Chief PR Person Leaving? Have a PR Plan, or Face the Consequences
Most companies have established communications policies they follow when important executives leave. For publicly held companies, the departure of certain executives may be material information. For any company, saying the right thing is just good business. An executive’s departure (or temporary illness) may affect the company’s reputation.
So, why do so many companies fail to have a similar policy in place for when their chief public relations person leaves? PR people come and go all the time – either voluntarily or involuntarily.
Your chief PR person is usually the front line to journalists, bloggers, industry analysts, and possibly financial analysts. His departure will be noticed – possibly more quickly than the departure of a senior executive. His departure also may send a message (accurate or inaccurate) about the company and its stability. Many reporters and journalists assume that the chief PR person has insights into subtle changes in the company, which may or may not figure into the departure. (For example: a good high-level PR person will spot a change in the CEO before anyone else does.)
And reporters often keep track, as one company I know learned the hard way. When the chief PR person left, the beat reporter remarked to the temporary replacement: “That’s the seventh PR director to have left in 10 years, you know.” The temporary replacement to the PR person was aware of only five – but the reporter was right.
So, it’s important to have a communications policy that kicks in when your chief PR person leaves, to both protect the company’s reputation and ensure continuity. (It’s usually good to check with Human Resources and your Legal Department when you develop your policy, as there may be contractual or other legal considerations.)
It’s critical to make a seamless and immediate transition to a successor – even if it’s only a temporary solution.
Keep in mind that many reporters routinely watch for clues of senior managers’ attitudes toward the Public Relations department – for example, senior managers who disdain, ignore or fear the PR department. Therefore, when a senior PR person leaves, sloppiness or delay in the transition may reveal or confirm those attitudes.
So, you need a policy and a communications plan to execute it. Here are five things to think about as you create your plan:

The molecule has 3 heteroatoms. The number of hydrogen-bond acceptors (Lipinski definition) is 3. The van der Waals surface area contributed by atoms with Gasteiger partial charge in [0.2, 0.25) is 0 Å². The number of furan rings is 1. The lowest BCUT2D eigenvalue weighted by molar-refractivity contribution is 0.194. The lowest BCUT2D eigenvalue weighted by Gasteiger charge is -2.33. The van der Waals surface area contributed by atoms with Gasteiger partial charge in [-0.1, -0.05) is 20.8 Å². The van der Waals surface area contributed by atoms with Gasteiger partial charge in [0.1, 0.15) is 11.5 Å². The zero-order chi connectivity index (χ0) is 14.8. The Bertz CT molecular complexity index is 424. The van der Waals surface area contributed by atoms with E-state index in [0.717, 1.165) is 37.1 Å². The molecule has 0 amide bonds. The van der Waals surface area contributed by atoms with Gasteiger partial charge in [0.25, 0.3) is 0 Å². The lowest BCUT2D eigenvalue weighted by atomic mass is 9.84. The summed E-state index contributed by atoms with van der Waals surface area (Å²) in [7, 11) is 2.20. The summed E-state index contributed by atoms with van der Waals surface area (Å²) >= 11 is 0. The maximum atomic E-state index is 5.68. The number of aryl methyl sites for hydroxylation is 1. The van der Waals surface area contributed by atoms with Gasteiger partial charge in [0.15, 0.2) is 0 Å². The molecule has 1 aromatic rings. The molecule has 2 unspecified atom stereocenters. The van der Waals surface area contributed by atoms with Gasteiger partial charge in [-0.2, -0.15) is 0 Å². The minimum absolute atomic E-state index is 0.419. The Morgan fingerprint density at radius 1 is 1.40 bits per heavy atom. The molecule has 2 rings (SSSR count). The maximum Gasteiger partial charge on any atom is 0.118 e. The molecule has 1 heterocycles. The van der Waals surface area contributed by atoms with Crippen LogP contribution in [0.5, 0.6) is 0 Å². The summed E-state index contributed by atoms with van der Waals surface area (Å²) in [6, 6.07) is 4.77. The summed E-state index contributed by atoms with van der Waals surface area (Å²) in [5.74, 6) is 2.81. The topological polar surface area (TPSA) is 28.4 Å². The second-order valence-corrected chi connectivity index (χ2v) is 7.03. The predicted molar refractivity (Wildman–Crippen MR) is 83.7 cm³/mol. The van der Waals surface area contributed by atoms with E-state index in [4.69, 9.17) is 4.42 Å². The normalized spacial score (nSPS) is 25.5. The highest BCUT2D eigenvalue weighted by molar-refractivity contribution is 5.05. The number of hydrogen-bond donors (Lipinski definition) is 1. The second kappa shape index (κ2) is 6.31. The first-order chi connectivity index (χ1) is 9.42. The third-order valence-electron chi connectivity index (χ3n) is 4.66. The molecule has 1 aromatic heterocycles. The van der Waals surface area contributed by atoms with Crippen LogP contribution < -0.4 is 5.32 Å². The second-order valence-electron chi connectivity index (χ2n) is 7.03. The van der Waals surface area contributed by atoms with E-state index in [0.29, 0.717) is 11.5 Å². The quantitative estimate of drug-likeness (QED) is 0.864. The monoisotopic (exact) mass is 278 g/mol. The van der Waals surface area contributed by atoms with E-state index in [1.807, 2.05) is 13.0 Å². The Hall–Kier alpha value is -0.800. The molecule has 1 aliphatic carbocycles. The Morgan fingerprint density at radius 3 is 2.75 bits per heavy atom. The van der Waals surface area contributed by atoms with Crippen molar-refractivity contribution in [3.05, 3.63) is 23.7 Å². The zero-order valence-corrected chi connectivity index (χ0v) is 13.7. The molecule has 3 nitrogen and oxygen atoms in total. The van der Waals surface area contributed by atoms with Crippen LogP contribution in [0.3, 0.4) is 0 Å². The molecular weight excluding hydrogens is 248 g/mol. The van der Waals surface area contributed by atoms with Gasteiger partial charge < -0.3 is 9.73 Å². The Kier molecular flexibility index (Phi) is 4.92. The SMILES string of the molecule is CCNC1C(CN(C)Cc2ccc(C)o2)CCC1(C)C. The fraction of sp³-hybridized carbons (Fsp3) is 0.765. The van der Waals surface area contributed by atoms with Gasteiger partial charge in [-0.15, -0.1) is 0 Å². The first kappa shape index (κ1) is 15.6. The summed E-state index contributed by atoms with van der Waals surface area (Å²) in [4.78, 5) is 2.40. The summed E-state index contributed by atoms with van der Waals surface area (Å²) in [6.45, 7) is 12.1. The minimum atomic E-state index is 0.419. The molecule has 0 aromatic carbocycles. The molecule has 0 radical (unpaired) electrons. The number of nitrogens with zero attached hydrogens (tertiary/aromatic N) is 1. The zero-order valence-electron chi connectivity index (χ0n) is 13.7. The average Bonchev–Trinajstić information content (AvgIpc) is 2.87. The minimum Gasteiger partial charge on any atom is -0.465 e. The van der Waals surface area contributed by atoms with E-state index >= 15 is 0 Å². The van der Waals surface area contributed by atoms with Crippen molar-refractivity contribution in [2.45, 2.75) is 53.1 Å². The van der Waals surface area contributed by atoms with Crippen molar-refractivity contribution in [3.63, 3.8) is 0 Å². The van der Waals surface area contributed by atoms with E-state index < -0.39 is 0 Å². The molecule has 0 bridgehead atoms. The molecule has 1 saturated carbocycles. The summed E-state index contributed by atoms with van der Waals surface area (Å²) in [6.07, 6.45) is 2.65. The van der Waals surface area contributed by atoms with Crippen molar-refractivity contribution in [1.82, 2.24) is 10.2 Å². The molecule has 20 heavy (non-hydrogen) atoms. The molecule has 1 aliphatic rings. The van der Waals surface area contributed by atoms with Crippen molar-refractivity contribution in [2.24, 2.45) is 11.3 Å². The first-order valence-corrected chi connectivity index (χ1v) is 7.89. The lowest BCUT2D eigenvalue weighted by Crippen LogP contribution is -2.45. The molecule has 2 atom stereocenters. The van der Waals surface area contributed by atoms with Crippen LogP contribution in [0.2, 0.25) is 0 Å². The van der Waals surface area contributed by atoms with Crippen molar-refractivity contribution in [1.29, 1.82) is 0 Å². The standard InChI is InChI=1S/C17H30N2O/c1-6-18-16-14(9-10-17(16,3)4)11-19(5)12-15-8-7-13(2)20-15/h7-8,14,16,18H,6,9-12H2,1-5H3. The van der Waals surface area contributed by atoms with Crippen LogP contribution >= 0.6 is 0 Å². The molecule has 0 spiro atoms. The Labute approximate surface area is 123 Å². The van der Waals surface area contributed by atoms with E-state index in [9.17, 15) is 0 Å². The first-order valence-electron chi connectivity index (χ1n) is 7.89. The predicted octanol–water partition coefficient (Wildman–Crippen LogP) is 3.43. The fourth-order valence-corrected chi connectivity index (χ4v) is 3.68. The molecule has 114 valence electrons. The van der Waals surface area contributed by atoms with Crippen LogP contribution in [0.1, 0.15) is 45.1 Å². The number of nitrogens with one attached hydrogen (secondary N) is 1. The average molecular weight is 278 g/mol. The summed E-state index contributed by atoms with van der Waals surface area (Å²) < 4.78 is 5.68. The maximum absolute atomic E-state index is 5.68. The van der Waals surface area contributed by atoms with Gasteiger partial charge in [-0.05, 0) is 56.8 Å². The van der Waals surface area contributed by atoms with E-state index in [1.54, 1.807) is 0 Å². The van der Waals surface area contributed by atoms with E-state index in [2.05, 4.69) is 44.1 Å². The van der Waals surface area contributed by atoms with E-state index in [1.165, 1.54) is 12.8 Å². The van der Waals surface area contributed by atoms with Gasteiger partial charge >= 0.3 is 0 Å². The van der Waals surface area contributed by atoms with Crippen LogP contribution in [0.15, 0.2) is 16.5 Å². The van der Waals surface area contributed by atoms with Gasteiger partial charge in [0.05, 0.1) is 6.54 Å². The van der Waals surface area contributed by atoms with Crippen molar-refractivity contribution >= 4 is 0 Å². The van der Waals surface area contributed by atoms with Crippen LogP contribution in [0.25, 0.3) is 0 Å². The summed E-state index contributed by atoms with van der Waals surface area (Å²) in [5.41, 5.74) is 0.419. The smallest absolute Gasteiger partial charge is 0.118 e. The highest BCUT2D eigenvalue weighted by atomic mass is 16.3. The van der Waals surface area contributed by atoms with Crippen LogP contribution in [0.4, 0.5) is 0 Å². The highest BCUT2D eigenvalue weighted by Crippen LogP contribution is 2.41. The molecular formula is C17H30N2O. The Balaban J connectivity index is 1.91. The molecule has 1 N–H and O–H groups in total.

(1) Check All Connections
Change access (passwords) to the chief PR person’s company phone/cellphone, phonemail and email immediately, and forward to a successor. This should be done immediately, or by the end of the day at the latest. (In a company under fire, this is crucial – the chief PR person may get dozens of calls or emails every day.) If your PR person used a personal cellphone for business, ask that he change his voicemail message temporarily to refer company calls back to the company. The bottom line: Never leave the press hanging.
(2) Don’t Drop the Ball
Debrief your chief PR person about projects in progress. Identify what press opportunities or inquiries are in progress, and understand their status. Proactively call or email reporters on important inquiries to provide them with the new PR contact.
(3) Agree on a Statement
Just as you would for a departing senior executive, have a statement about the chief PR person’s departure that the departing chief PR person and the company can agree on. Provide it to the successor, the chief PR person’s manager and anyone else who may have to answer questions about the departure. Then stick to the script.
(4) Prepare for the Worst, Hope for the Best
Sometimes employment or consulting relationships end badly. Don’t be surprised if news about the PR person’s departure ends up in blogs, on social networks and even in the mainstream media – remember you are dealing with a communications professional who is both concerned with his personal brand and adept at using the media. Most PR professionals are ethical and governed by their profession’s code of conduct, but never rely on this alone.
(5) Don’t Drop Your Guard
Set up Google Alerts to monitor for the person’s name, and keep them in place for a reasonable amount of time. This way you will know immediately if any stories run, and can respond accordingly.
By having an established communications policy in place for your chief PR person’s departure, you can ensure continuity of service to the press and other important constituents. And you can usually prevent PR from becoming the story, instead of telling your story.